Inevitably a high degree of mystification is maintained in guru cults. In the case of the newly transmitted Eastern religions, all the oriental trappings like robes, rituals, and elaborate religious names can of course have a valid place. But on the other hand, they can also serve to precipitate the devotee into a colorful and exotic but essentially alien world whose values and conventions are far from clear. In extreme circumstances, rationality and discrimination may be suspended—and then anything goes. One has in modern times seen the bizarre contortions to which some devotees have had to resort in order to explain away the glaringly obvious faults and failings of their beloved gurus. In desperation, the transrational Zen or “Crazy Wisdom” models may be invoked by way of explanation—the more bizarre the behavior, the more it betokens the presence of enlightenment, the ways of which as we all know are utterly incomprehensible to the unenlightened.
So, denied access to self-reliance, inwardly divided, mystified, the doubting disciple hasn’t the resources to stand up to the intimidating certainty of group mythology and group pressure. There is no possibility of realistic evaluation, common sense has flown out of the window, there is no center to hold. If the decision is made in desperation to leave, the devotee will often return, duly contrite.
Another invaluable asset of the successful guru is confidence—and this particularly impresses the vulnerable devotee, who feels signally unsure. For the guru, however, constant exposure to the sight of wide-eyed and wondering devotees will itself strengthen his or her confidence further. The process will then shuttle back and forth, reinforcing the guru at every stage. Being on the receiving end of such powerful reinforcement can induce a kind of bliss-state in the guru. This is so intoxicating that it seems to confirm the guru’s sense of special spiritual destiny. I have observed gurus manifestly unable to stop talking during formal teaching situations; I have seen them emerge from them lit up and energized. Clearly being up there in front, dispensing wisdom to receptive devotees, is a very big buzz.
The $64,000 question of course is whether the charismatic guru is really operating selflessly in the transpersonal mode (from the Buddha Mind, etc.) or whether the psychospiritual energy charging the situation is inflating his or her own ego—in which case he or she is indeed possessed or demoniac in the classical sense—I would suspect in many instances the latter to be the case—to a greater or lesser degree. If so, then wisdom and compassion are not in control but dark primordial forces, which in their most extreme collective manifestations can lead to truly terrible results.
The charismatic guru of the kind we have been discussing here is very much the product of our times—of modern communications media, mass society, wealth, and psychospiritual needs. He or she also represents the apogee of the alternative religious career structure and can, if successful, achieve the status of a kind of superstar or great dictator—with concomitant rewards—financial ones certainly, but perhaps also that more alluring commodity, power.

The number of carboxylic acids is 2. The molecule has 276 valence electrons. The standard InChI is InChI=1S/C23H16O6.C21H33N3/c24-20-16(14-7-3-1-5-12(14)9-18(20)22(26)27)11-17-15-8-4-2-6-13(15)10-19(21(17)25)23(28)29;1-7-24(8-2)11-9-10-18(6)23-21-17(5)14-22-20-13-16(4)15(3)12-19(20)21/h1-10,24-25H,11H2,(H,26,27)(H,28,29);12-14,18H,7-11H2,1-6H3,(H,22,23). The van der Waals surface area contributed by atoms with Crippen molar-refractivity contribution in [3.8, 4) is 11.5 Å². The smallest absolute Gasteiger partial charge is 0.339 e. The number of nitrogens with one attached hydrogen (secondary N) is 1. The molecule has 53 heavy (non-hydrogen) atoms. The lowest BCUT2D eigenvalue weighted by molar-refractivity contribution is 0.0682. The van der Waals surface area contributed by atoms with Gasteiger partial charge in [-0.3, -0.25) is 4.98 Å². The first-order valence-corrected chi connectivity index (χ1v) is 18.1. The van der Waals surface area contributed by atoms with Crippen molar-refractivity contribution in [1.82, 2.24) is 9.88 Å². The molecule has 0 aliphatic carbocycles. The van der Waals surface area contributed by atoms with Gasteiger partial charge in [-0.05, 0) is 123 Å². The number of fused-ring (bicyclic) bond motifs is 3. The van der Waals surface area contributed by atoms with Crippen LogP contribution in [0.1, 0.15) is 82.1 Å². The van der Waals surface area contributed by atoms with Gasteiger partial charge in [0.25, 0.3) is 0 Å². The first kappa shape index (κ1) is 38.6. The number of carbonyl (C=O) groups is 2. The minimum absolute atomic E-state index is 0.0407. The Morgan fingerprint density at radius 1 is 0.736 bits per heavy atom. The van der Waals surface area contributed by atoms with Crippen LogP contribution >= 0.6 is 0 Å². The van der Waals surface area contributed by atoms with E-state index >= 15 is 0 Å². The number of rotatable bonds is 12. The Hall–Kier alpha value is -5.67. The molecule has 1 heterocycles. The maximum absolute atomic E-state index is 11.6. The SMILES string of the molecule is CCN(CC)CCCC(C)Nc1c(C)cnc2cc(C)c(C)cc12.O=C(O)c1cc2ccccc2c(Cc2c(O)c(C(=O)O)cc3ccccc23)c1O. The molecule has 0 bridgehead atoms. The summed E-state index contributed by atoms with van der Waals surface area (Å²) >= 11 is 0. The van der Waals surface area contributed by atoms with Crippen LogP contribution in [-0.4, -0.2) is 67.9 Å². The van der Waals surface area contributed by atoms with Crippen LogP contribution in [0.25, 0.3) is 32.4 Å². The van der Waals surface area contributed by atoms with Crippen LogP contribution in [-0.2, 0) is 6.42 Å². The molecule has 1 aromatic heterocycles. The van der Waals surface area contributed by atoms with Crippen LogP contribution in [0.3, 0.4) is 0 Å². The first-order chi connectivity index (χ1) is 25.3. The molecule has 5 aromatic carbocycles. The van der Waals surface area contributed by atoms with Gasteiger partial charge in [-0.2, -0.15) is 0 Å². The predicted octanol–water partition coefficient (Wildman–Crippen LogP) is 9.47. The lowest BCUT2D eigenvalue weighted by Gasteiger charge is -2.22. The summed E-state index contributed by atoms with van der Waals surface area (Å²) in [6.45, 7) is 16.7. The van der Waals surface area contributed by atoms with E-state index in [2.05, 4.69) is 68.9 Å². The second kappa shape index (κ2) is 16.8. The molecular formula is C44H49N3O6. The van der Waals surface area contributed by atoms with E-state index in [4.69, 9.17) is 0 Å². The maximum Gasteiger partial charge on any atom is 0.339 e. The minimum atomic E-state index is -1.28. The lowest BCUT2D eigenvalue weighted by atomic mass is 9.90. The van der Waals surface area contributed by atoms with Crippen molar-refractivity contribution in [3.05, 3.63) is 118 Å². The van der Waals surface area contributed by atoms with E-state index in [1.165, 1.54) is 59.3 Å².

The purpose of this article is not to induce general cynicism and disillusionment. Authentic spiritual friends are certainly available today, though, as always, not in large supply. They also tend to keep a low profile, not seeking publicity or actively recruiting.
Moreover, in the spiritual life, one has always got to take risks and experiment. The way is never smooth, easy, or clear cut. One has to learn from it all, even from misdirected gurus, if only negative lessons.
But in the last analysis, Buddhism, like any authentic spiritual way, is about realism and facing things as they are. There is no place here for ostrich strategies, however pious. We dearly need therefore to look squarely at what is happening today, at the dark side as well as the light. For, contrary to what many naively believe, the spiritual world is not simply good. It has its shadow too, and a large one. As C. G. Jung has pointed out, the greater the light, the greater the shadow. Without losing sight of the good, we should not be afraid to investigate that shadow. If we shrink from doing so, however, we will in all likelihood become its victims.
In my own life I have twice had the chastening experience of having to try to “talk down” people who had fallen victim to the guru syndrome. What was clear on both occasions was that one was not dealing with an ordinary human with whom one could dialogue and debate. There was a deadness in the eyes, an unwillingness to listen, disquieting signs of the presence of the power complex (incipient coldness, cruelty, and rage). Blinded by their own light, they were unwilling and unable to face the reality of their own very considerable—and havoc-wreaking—shadows.
If, on the other hand, we are not intimidated and do bravely face up to the reality of both light and shadow in the spiritual life, then we might possibly succeed in steering our proverbial rafts across the tricky currents and reefs to the farther shore. To do this kind of work (and indeed for the whole of the spiritual life) we need self-reliance—which means a basic faith in the heart, our own heart. Of course there will always be seepage from the ego, but with care and alertness we can learn to anticipate its wiles. We should always be open to guidance too, and ready to accept feedback. But we should never lose sight of the fact that, however difficult the going may be at times, the living of the spiritual life is ultimately our own responsibility. It should never be abdicated to another, however venerable.
John Snelling (1943–1992) was a Buddhist editor and the author of The Buddhist Handbook (1987) and other works.
Adapted from "Charismatic Modern Gurus" by John Snelling. Buddhist Publishing Group (@buddhism_now).
Image: Gallery Stock